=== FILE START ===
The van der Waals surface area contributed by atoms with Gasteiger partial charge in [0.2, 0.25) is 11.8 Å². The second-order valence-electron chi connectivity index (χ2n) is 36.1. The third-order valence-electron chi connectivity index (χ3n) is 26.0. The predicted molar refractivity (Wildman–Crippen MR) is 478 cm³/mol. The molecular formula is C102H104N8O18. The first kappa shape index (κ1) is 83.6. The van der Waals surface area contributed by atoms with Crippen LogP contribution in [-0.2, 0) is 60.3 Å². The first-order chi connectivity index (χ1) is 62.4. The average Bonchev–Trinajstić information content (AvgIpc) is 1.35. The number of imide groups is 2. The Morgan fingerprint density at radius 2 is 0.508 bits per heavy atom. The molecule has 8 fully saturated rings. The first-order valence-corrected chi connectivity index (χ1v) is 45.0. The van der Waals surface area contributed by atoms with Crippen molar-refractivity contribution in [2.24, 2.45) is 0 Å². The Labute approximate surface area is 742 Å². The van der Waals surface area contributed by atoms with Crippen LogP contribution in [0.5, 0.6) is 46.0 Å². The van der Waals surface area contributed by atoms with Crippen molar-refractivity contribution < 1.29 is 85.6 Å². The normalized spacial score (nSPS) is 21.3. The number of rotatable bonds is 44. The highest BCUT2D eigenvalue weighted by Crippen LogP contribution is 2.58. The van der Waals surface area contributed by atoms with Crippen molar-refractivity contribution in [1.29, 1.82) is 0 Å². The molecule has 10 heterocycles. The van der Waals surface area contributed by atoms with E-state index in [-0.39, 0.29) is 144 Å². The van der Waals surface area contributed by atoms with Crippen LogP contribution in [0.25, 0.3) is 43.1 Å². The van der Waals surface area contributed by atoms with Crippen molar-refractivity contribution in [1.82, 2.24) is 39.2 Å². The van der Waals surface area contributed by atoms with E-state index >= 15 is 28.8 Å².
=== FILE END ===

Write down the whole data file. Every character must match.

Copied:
The van der Waals surface area contributed by atoms with Gasteiger partial charge in [0.2, 0.25) is 11.8 Å². The second-order valence-electron chi connectivity index (χ2n) is 36.1. The third-order valence-electron chi connectivity index (χ3n) is 26.0. The predicted molar refractivity (Wildman–Crippen MR) is 478 cm³/mol. The molecular formula is C102H104N8O18. The first kappa shape index (κ1) is 83.6. The van der Waals surface area contributed by atoms with Crippen LogP contribution in [-0.2, 0) is 60.3 Å². The first-order chi connectivity index (χ1) is 62.4. The average Bonchev–Trinajstić information content (AvgIpc) is 1.35. The number of imide groups is 2. The Morgan fingerprint density at radius 2 is 0.508 bits per heavy atom. The molecule has 8 fully saturated rings. The first-order valence-corrected chi connectivity index (χ1v) is 45.0. The van der Waals surface area contributed by atoms with Crippen molar-refractivity contribution in [2.24, 2.45) is 0 Å². The Labute approximate surface area is 742 Å². The van der Waals surface area contributed by atoms with Crippen LogP contribution in [0.5, 0.6) is 46.0 Å². The van der Waals surface area contributed by atoms with Crippen molar-refractivity contribution < 1.29 is 85.6 Å². The normalized spacial score (nSPS) is 21.3. The number of rotatable bonds is 44. The highest BCUT2D eigenvalue weighted by Crippen LogP contribution is 2.58. The van der Waals surface area contributed by atoms with Crippen molar-refractivity contribution in [1.29, 1.82) is 0 Å². The molecule has 10 heterocycles. The van der Waals surface area contributed by atoms with E-state index in [-0.39, 0.29) is 144 Å². The van der Waals surface area contributed by atoms with Crippen LogP contribution in [0.25, 0.3) is 43.1 Å². The van der Waals surface area contributed by atoms with Crippen molar-refractivity contribution in [1.82, 2.24) is 39.2 Å². The van der Waals surface area contributed by atoms with E-state index >= 15 is 28.8 Å².